HHS Announces HIPAA Audits

As a part of its continued efforts to assess compliance with the Health Insurance Portability and Accountability Act (HIPAA) Privacy, Security and Breach Notification Rules, the Department of Health and Human Services (HHS) Office for Civil Rights (OCR) has begun its next phase of audits of covered entities and their business associates.

Audits are an important compliance tool for OCR that supplement OCR’s other enforcement tools, such as complaint investigations and compliance reviews. These tools enable OCR to identify best practices and proactively uncover and address risks and vulnerabilities to protected health information (PHI).

In its 2016 Phase 2 HIPAA Audit Program, OCR will  review the policies and procedures adopted and employed by covered entities (which include employer-sponsored health plans) and their business associates to meet selected standards and implementation specifications of the Privacy, Security and Breach Notification Rules. These audits will primarily be desk audits, although some on-site audits will be conducted.

The 2016 audit process begins with verification of an entity’s address and contact information. An email is being sent to covered entities and business associates requesting that contact information be provided to OCR in a timely manner. OCR will then transmit a pre-audit questionnaire to gather data about the size, type and operations of potential auditees; this data will be used with other information to create potential audit subject pools.

If an entity does not respond to OCR’s request to verify its contact information or pre-audit questionnaire, OCR will use publically available information about the entity to create its audit subject pool. Therefore, an entity that does not respond to OCR may still be selected for an audit or subject to a compliance review. Communications from OCR will be sent via email and may be incorrectly classified as spam. If your entity’s spam filtering and virus protection are automatically enabled, HHS expects entities to check their junk or spam email folder for emails from OCR.

OCR says that the audit program is developing on pace and that it is committed to transparency about the process. OCR says it will post updated audit protocols on its website closer to conducting the 2016 audits. The audit protocol will be updated to reflect the HIPAA Omnibus Rulemaking and can be used as a tool by organizations to conduct their own internal self-audits as part of their HIPAA compliance activities.

OCR says the audits are intended to enhance industry awareness of compliance obligations and enable OCR to better target technical assistance regarding problems identified through the audits. Through the information gleaned from the audits, OCR says it will develop tools and guidance to assist the industry in compliance self-evaluation and in preventing breaches. OCR says it will evaluate the results and procedures used in the phase 2 audits to develop a permanent audit program.

HIPAA established important national standards for the privacy and security of PHI and the Health Information Technology for Economic and Clinical Health Act (HITECH) established breach notification requirements to provide greater transparency for individuals whose information may be at risk. HITECH requires OCR to conduct periodic audits of covered entity and business associate compliance with the HIPAA Privacy, Security, and Breach Notification Rules.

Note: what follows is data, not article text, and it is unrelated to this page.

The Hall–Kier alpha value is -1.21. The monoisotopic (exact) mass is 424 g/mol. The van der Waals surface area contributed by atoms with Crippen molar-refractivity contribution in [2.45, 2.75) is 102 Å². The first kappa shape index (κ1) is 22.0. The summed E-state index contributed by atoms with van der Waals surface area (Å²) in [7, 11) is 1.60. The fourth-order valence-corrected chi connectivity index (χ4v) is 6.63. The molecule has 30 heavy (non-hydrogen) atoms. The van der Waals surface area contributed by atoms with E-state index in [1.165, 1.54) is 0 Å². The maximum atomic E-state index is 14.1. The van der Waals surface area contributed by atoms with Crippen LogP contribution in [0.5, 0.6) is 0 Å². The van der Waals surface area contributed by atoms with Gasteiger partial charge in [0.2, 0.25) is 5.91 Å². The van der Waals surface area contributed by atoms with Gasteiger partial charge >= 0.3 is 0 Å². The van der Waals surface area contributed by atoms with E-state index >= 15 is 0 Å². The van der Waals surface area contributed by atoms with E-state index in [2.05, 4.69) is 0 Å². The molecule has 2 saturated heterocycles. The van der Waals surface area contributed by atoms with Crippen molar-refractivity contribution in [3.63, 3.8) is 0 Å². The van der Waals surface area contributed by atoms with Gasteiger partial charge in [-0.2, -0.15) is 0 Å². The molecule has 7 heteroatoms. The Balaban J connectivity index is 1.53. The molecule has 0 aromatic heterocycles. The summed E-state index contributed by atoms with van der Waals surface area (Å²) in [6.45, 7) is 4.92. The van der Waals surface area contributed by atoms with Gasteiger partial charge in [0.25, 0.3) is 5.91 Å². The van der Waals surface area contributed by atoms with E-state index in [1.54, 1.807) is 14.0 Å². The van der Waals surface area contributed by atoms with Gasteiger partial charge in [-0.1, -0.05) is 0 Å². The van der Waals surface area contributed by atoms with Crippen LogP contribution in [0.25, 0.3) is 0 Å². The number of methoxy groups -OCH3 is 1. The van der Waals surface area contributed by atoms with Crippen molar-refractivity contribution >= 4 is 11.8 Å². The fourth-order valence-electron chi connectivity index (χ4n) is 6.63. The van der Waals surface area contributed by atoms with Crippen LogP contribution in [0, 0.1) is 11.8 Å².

In 2011 and 2012, OCR implemented a pilot audit program to assess the controls and processes implemented by 115 covered entities to comply with HIPAA’s requirements. OCR also conducted an extensive evaluation of the effectiveness of the pilot program. Drawing on that experience and the results of the evaluation, OCR is implementing phase two of the program, which will audit both covered entities and business associates. As part of this program, OCR is developing enhanced protocols (sets of instructions) to be used in the next round of audits and pursuing a new strategy to test the efficacy of desk audits in evaluating the compliance efforts of the HIPAA regulated industry.

In the coming months, OCR will notify the selected covered entities in writing through email about their selection for a desk audit. The OCR notification letter will introduce the audit team, explain the audit process and discuss OCR’s expectations in more detail. In addition, the letter will include initial requests for documentation. OCR expects covered entities that are the subject of an audit to submit requested information via OCR’s secure portal within 10 business days of the date on the information request. All documents are to be in digital form and submitted electronically via a secure online portal.

In order to be prepared for audits, employer-sponsored health plans should have HIPAA privacy and security policies and procedures in place, signed agreements with all business associates and documentation of training of workforce members who handle PHI, as well as a copy of the HIPAA notice of privacy practices and documentation of when and how it was distributed to plan participants.


John Garner

About John Garner

John Garner has over thirty five years of experience in employee benefits. He specializes in compliance, health care reform, the Health Insurance Portability and Accountability Act (HIPAA), the Consolidated Omnibus Budget Reconciliation Act (COBRA), and the Employee Retirement Income Security Act (ERISA). He helps clients with life, health, and disability benefits, cost containment, flexible benefits, and claim consulting.

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